THE RIGHT HAND ELEVATOR
On January 26, 2003, I finally resumed work on the project, We acquired an FBO at the Sumner County Regional Airport (M33) near Gallatin, Tennessee and we spent most of our spare time after August 1, 2002 getting this new venture up and running. On September 16, 2002, we moved the project to Gallatin. It took until January of 2003 to get the project going again. Anyway, let's move on to the right elevator. First thing to do was to unwrap the elevator package that I shipped the parts to Tennessee in and make sure all the parts are still here.
Next item on the agenda was to remove the protective coating from the area around the rivet holes. I did this with a soldering gun and a straight edge, in this case a piece of aluminum about 2 feet in length (below).
On January 29th , 2003, I started the assembly of the right elevator. The first thing that I tackled was the fit check of the outboard end rib and the counterbalance attachment skin (above).
After the end rib was fluted, fitted, de-burred and dimpled, the stiffeners were fit checked to the skin. The skin was then dimpled using a combination of the hand squeezer (not shown), the pneumatic squeezer (not shown), the “C” frame tool (ab ove left) and the “pop” rivet dimple dies (above right). The skin stiffeners were also dimpled at this time (inset) as was the front spar (not shown, I guess I got lazy on the picture taking on this elevator).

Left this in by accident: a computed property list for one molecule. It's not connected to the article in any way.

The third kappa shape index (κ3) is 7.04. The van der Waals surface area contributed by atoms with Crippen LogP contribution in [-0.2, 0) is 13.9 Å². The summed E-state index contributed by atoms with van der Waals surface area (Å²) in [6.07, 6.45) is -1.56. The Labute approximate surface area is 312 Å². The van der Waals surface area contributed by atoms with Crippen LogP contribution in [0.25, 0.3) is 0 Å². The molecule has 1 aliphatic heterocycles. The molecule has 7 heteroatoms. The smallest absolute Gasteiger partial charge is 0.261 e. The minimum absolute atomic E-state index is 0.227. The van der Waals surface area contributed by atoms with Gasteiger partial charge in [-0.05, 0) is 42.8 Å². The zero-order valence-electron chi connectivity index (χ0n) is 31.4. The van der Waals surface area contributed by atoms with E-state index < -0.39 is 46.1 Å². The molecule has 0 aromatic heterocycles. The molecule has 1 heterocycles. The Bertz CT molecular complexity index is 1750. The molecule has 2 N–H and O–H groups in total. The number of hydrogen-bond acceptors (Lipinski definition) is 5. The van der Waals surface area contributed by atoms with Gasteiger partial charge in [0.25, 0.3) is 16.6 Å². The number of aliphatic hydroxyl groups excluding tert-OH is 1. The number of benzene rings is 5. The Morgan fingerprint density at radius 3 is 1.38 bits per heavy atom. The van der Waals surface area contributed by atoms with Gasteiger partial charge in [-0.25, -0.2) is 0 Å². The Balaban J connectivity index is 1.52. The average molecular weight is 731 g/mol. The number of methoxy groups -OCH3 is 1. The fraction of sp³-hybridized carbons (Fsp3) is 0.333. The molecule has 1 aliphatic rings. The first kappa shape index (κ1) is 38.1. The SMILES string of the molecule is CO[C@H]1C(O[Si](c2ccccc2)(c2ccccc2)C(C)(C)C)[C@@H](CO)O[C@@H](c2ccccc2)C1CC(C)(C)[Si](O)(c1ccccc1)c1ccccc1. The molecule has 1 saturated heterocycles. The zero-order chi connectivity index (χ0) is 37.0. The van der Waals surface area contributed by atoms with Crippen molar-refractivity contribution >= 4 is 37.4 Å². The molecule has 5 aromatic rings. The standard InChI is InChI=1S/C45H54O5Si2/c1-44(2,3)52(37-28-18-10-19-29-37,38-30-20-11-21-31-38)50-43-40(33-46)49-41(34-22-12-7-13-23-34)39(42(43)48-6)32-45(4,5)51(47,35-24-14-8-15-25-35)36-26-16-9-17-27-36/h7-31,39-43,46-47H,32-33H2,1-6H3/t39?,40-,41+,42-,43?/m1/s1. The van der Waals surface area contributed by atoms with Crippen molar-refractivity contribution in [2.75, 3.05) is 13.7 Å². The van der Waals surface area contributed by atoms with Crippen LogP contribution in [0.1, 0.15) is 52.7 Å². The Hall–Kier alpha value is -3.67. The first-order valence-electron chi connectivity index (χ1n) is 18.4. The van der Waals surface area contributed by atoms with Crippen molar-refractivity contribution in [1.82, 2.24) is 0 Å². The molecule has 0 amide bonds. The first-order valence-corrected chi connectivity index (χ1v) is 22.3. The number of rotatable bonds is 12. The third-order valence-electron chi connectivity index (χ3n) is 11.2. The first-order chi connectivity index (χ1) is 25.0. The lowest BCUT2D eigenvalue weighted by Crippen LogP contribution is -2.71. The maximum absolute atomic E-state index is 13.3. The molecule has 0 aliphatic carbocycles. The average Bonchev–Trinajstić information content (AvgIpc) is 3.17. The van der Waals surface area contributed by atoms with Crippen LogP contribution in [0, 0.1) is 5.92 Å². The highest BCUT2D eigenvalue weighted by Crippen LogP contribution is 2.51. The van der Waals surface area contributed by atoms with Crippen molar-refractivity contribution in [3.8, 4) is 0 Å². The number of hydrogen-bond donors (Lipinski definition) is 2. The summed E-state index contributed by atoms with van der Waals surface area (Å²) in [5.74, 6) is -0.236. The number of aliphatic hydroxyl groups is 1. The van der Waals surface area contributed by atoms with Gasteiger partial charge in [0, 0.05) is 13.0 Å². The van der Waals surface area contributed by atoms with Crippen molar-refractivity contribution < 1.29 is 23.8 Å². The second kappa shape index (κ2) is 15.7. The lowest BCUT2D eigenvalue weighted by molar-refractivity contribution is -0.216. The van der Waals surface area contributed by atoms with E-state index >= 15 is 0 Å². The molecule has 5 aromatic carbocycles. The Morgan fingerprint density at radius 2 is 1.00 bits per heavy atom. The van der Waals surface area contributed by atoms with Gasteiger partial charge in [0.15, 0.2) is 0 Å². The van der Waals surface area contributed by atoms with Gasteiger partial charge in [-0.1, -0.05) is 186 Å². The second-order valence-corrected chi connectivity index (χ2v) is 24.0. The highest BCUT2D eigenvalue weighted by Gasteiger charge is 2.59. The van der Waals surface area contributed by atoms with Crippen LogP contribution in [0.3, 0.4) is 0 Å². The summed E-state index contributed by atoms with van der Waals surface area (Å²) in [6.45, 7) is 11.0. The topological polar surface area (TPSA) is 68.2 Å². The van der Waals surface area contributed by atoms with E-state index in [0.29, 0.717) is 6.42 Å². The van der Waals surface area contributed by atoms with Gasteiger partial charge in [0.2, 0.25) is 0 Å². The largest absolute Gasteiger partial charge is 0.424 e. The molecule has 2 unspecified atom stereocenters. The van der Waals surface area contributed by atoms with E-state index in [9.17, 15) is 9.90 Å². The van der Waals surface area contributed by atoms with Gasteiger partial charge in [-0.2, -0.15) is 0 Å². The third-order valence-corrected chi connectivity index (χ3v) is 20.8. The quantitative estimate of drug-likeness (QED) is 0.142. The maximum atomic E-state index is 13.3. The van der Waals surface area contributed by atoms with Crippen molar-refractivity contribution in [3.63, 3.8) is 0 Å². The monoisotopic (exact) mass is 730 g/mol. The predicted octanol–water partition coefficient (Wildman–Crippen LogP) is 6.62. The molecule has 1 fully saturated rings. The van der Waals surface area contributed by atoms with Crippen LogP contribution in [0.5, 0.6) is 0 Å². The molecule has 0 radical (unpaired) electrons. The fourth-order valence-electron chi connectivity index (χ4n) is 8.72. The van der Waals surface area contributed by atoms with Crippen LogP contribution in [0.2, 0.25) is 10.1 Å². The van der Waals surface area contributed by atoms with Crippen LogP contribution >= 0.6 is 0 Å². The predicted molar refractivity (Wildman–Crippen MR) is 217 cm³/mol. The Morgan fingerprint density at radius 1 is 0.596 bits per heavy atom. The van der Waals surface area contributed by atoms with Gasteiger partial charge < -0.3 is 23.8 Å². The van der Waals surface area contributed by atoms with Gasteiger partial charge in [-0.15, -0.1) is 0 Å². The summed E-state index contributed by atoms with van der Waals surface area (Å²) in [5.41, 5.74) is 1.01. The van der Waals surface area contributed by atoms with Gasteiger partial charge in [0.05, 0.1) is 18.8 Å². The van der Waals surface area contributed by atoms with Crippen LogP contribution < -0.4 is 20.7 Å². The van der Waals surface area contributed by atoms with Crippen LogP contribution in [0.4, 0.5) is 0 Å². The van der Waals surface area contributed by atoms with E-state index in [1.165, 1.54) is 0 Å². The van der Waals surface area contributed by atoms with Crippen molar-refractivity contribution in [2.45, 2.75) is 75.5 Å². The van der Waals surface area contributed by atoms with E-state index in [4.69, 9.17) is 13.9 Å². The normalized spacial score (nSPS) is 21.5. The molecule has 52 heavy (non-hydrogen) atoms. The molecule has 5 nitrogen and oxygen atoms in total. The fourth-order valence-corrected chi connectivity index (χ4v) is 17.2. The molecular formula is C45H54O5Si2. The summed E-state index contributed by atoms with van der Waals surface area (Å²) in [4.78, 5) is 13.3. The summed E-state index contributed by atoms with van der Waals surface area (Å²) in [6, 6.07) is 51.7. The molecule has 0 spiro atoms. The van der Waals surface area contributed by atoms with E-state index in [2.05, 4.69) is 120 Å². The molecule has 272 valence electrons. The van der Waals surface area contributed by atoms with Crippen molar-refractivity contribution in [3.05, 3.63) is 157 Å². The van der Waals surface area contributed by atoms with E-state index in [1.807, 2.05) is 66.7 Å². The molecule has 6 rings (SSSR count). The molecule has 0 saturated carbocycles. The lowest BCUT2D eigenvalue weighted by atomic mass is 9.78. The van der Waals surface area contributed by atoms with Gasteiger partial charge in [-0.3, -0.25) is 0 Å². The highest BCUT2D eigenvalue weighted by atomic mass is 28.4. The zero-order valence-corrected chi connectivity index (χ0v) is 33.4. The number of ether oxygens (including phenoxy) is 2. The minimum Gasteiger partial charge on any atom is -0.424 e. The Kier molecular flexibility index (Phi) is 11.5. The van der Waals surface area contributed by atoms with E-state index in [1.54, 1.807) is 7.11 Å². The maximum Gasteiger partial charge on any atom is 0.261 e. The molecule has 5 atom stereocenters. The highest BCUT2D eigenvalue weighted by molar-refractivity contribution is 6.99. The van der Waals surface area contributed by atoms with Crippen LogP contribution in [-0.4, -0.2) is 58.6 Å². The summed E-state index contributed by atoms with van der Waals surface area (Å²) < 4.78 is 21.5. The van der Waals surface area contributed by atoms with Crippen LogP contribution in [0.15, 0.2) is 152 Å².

The next item on the agenda was to etch alodine and prime all of the RH elevator parts. The photo below show the parts after the etch and alodine process. There is a definite advantage to doing this when the weather is cool. It is much easier to keep the parts wet with alodine for the prescribed 3 to 5 minutes at a lower temperature. I knew that winter had to be good for something somewhere.
After the parts were alodined properly, they were painted with Bostic epoxy primer (above photos). I moved the paint booth to Gallatin from Florida. It is in a hangar now instead of a garage. It is still a good place to prime parts with no overspray getting on the surrounding area.
After the priming was complete, the parts were left to dry overnight. On Saturday, February 1st, 2003, the assembly of the RH elevator began. There was a sad note during the assembly process. The space shuttle Columbia was lost during re-entry. These possibilities are a part of the risks of venturing into space but it is still a sad day when they happen. The first item to accomplish during final assembly was the installation of the internal stiffeners (LH photo below) via back riveting. Then the trailing edge had to be formed with the 2X4 trick. This is always interesting but it turned out OK.
Next was to install the doublers on the spar for the attach rod ends. Also the nutplates for these rod ends were installed at this time. Then the rod ends were installed with the center of the hole between 13/16” and 7/8” from the spar face. (See photo below left). Note that the rod ends are turned 90 degrees off. I did not see this until later. RH photo shows inboard rib attached to the spar. Plans call out to countersink these holes but I dimpled them instead. The metal is too thin for a countersink.